In a long report, headlining on BBC Breakfast and online:
An independent review launched after up to 15 babies died at a hospital trust will be published later. The report into maternity services at East Kent Hospitals, which is expected to be “harrowing”, examined up to 200 cases involving mothers and babies.https://www.bbc.co.uk/news/uk-england-kent-62899900
A politician is mentioned. In the second-last paragraph, only this:
Nadine Dorries, the former minister for patient safety, announced in February 2020 that the review at East Kent would be held.
No opposition party criticism is allowed. Only the Trust is blamed.
BBC Wales also does not politicise health stories but concentrates criticism on those actually responsible – the trusts. See: https://talkingupscotlandtwo.com/2022/08/14/once-again-bbc-wales-reveals-bbc-scotlands-institutional-bias-against-scotland/
In Scotland, the BBC does things differently and almost always politicises a story, calling of the Health Secretary to comment and giving the opposition parties space to criticise with unchecked assertions: https://talkingupscotlandtwo.com/2021/09/20/as-the-proxy-war-on-the-snp-goes-for-the-health-tactic-again/
The images, unique here, are familiar to regulars here:
7 thoughts on “FIFTEEN babies die in one hospital but not one politician is even contacted”
Strangely so. Now imagine that was in Scotland.
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Exactly, and the same applies to the current shitshow in Westminster – if it was Holyrood the calls for the SNP govt to resign or be kicked out would be deafening.
Slightly off topic I followed up a link I spotted on Twitter today and selected the following quotes from the British ruling classes at the time of the Irish famine which they could have prevented. Not sure that the current Tory government is much better, certainly few signs of “compassionate conservatism” on display at the moment and the Charles Wood/Trevalyn comments would fit nicely into the Tufton St ideology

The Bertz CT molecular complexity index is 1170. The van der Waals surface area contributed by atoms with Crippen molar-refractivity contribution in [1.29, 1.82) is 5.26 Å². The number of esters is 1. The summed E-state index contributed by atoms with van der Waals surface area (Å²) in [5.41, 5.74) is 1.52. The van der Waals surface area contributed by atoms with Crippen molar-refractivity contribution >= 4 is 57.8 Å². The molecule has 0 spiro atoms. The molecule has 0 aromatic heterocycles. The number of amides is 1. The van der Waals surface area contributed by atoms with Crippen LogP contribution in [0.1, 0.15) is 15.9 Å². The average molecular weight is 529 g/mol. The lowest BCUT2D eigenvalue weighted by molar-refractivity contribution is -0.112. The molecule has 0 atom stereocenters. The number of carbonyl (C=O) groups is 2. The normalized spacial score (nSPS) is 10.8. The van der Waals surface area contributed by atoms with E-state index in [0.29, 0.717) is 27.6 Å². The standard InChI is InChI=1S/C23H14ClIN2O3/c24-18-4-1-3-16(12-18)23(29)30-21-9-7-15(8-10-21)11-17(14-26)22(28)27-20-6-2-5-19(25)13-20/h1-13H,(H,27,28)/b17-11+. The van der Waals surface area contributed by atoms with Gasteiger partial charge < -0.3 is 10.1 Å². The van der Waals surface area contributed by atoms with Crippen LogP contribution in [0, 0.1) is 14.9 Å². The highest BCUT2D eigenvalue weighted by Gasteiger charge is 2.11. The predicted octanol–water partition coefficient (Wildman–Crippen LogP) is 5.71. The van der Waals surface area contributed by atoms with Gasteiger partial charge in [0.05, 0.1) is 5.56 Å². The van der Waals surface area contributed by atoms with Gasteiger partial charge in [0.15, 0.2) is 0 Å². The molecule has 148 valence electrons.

“Rotten potatoes and sea-weed, or even grass, properly mixed, afforded a very wholesome and nutritious food. All knew that Irishmen could live upon anything and there was plenty of grass in the field though the potato crop should fail.” – The Duke Of Cambridge, January 1846
“What has brought them, in great measure at least, to their present state of helplessness? Their habit of depending on government. What are we trying to do now? To force them upon their own resources. Of course they mismanage matters very much.” – Sir Charles Wood, December 1846
“It is my opinion that too much has been done for the people. Under such treatment the people have grown worse instead of better, and we must now try what independent exertion can do.” – Charles Trevelyan, 1847
“The land in Ireland is infinitely more peopled than in England; and to give full effect to the natural resources of the country, a great part of the population should be swept from the soil.” – Thomas Malthus
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These statements are eerily similar to the statements and actions/inactions of many Scottish landlords in 1846, particularly the owners of Hebridean Isles like Col. John Gordon of Cluny (who owned Barra, Benbecula and South Uist) when potato blight wiped out the staple food of the people. For anyone who is unaware of the 1846 Scottish famine Prof James Hunter’s book “Insurrection -Scotland’s Famine Winter” gives an amazing amount of information. It’s not an easy read but, for me, it filled in a huge gap in my 1950’s education.